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Discovering LGBTQ+ Sitges, Spain

An Escape Plan

by Kelsy Chauvin
Sitges Spain (Photo by Alberto Zamorano)

Just 40-minutes south via the R2 train from Barcelona, Sitges (“seat-chess”) is both easily accessible and pleasantly quaint.

Sitges, Spain (Photo by Alberto Zamorano)

Sitges is home to one of Europe’s most welcoming LGBTQ communities, and no matter when you visit the Sitges lifestyle will seduce you.

The small Spanish city of Sitges is a sparkling gem on the Mediterranean, where the slower pace and seaside atmosphere command your full attention. In a flash you may realize you’ve forgotten everything else for the sake of just being present and adapting to the locals’ leisurely tempo, and it is heavenly.

Just 40-minutes south via the R2 train from Barcelona, Sitges (“seat-chess”) is both easily accessible and pleasantly quaint. It’s also equal parts historic and modern, low-key and popular. Long ago this little Catalonian fishing village expanded as an artists’ retreat. Then over the last century, Sitges became home to one of Europe’s most welcoming LGBTQ communities.

Celebrating Pride in Siges (Photo by Carlos Pereira)

Celebrating Pride in Siges (Photo by Carlos Pereira)

There’s no wrong time to visit Sitges. During the quieter season (October-April), you can relax among locals, dine without reservations, and enjoy winter’s softer sunshine. By contrast, peak tourist months are bursting with life, bookended with two big gay events, May’s Bears Sitges Meeting Week and September’s Bears Week (bearssitges.org). In between are spicy Sitges Pride (gaysitgespride.com) in June, and the city’s biggest annual party, Festa Major (sitgesanytime.com), in August. No matter when you visit the Sitges lifestyle will seduce you.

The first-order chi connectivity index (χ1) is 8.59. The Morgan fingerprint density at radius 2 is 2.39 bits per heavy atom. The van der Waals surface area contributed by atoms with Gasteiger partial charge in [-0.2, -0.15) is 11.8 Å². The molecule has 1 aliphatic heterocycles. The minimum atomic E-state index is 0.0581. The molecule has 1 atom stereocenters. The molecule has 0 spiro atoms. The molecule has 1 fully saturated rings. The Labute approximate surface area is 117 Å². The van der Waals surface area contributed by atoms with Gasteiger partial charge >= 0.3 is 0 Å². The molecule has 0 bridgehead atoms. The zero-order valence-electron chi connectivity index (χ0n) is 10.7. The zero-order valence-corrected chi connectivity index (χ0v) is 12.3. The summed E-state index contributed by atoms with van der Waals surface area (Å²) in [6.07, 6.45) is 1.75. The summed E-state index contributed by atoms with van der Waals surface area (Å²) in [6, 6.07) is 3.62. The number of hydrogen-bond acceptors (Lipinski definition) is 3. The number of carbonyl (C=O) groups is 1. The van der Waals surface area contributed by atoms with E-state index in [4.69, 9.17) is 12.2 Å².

All of the Spain’s beloved gastronomy is done well in Sitges, so expect to get your fill of fresh seafood, paella, jamón (ham), Spanish tortillas, olives, and oh so many amazing cheeses. Restaurants line the long waterfront, with favorite spots for fresh fish, salads, and more at Yamuna (Carrer de Port Alegre 27. Tel: +34-93-119-5095.) and Costa Dorado (Carrer de Port Alegre 27. Tel: +34-93-894-3543. restaurantecostadorada.com/en), both on the San Sebastian Beach promenade.

For traditional cuisine, head to La Nansa (Carrer de la Carreta 24. Tel: +34-93-894-1927. restaurantlanansa.com) and try the black-rice paella made with cuttlefish, prawns, and clams. Enjoy open-air dining and a menu with nice variety at Alfresco (Carrer d’en Pau Barrabeig 4. Tel: +34-93-894-0600. alfrescorestaurante.es/en) in the heart of the old town. Head to spacious Montroig Café (Carrer Marquès Montroig 13. Tel: +34-93-894-8439. montroigcafe.com) for casual breakfast, lunch, dinner, drinks, and snacks.

Tapas In Sitges (Photo by Tatiana Goskova)

Tapas In Sitges (Photo by Tatiana Goskova)

Smaller bites called tapas (generally little versions of main dishes) and pinxtos (snacks that typically come with toothpicks), are readily available at bars and casual restaurants. One of our favorites for tapas is El Donostiarra (Carrer Major 14. Tel: +34-93-811-0263), featuring some of the best local fish, sausage, and other delicacies.

Sitges is home to a rare variety of wine called Malvasia, whose grapes have been grown in this area of Catalonia since the 14th century. Similar to sherry, Malvasia de Sitges is so tied to local history, you’d be remiss not to visit the former hospital turned wine-history museum known as the Malvasia Interpretation Center (Plaça de Joan Duran i Ferret. Tel: +34-67-268-2481. cellerdelhospital.cat). You can sample Malvasia wine there, and taste it in different restaurants around town, such as La Salseta (C. de Sant Pau 35. Tel: +34-93-811-0419. lasalseta.com), which also has a small retail store.